A screenshot from the Water & Music NFT Contract Builder. The builder currently only generates contracts for US musicians that grant holders non-commercial licenses, but plans to expand internationally to countries like the UK, India, and Japan, as well as for further use cases, like commercial licenses.

Currently, the contract builder only covers US law, but the team are hopeful that it can be expanded to include a number of different countries in the future. However, Jonathan says this would be dependent on getting input from people with the relevant expertise. “We're cautious. UK law isn't that different, but we’d want to get a UK lawyer or a European lawyer who can vet things. We've had a couple of Indian lawyers who are interested, we've had some Japanese lawyers who are interested. So, we'd love to adapt it to those countries, those languages. That might be a part of version three.”

“It’s going to be regulated in some fashion.”

— Jonathan Larr

Beyond adapting the contract builder to other legal systems, there are many other areas of contract law that artists are clamouring to see included in the template, such as event ticketing and royalty splits. However, Jonathan says right now these areas are either too complex to be easily covered by the template or, as in the case of royalty splits, they’re awaiting clarity from regulators like the US Securities and Exchange Commission (SEC) regarding what regulatory burdens will be placed on NFTs going forward. “They're definitely going to come out and say something. They might come out and say that royalty investments are not a security, they might say it is, but it's going to be regulated in some fashion.”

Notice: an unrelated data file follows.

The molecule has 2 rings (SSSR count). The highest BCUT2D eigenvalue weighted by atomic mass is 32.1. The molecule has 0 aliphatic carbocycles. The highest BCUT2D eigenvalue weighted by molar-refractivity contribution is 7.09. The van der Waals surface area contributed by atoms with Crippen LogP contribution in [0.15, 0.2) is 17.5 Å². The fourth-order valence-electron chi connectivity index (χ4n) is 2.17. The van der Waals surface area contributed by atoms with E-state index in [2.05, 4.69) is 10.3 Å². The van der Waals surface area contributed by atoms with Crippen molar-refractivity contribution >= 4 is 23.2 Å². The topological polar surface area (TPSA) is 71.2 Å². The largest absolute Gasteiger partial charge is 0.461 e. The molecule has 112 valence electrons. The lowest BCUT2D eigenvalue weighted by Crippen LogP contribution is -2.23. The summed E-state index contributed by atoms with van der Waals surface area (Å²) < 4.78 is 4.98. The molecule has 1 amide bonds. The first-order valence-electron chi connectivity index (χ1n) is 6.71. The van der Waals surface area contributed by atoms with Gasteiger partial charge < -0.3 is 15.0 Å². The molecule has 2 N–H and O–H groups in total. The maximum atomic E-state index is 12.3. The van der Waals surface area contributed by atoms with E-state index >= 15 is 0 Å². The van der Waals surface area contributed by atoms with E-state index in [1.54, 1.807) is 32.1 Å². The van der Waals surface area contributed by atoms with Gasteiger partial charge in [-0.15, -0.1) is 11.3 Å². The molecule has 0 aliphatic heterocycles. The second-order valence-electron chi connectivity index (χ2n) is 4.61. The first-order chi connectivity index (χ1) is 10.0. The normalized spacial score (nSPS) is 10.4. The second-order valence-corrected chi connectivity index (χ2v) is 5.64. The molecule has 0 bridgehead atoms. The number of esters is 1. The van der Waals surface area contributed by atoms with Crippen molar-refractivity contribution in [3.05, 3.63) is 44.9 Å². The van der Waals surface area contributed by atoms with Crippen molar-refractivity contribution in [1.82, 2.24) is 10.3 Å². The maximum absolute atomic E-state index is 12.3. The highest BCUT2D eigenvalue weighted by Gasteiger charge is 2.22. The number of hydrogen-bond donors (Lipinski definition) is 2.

That uncertainty just underscores how fast the music NFT ecosystem has evolved and how much catching up the legal establishment has yet to do. Asked what areas of the law still seem ill-defined or too fast moving to get a handle on, Jonathan replies: “It'd be easier to say which ones aren't! The law is always behind where things are at, but in this case, it's even more so because of the pace of advancement. But that’s what I’ve found really interesting about this project: trying to put a legal structure in place, and hopefully designing some standards in an area where there isn't any of that yet.”

“If you buy a piece of the sound recording copyright and the contract says you receive royalties, and then you don’t, that’s a lawsuit.”

— Jonathan Larr

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Clovis McEvoy
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Clovis is a New Zealand born writer, journalist, and educator working at the meeting point between music and technological innovation. He is also an active composer and sound artist, and his virtual reality and live-electronic works have been shown in over fifteen countries around the world.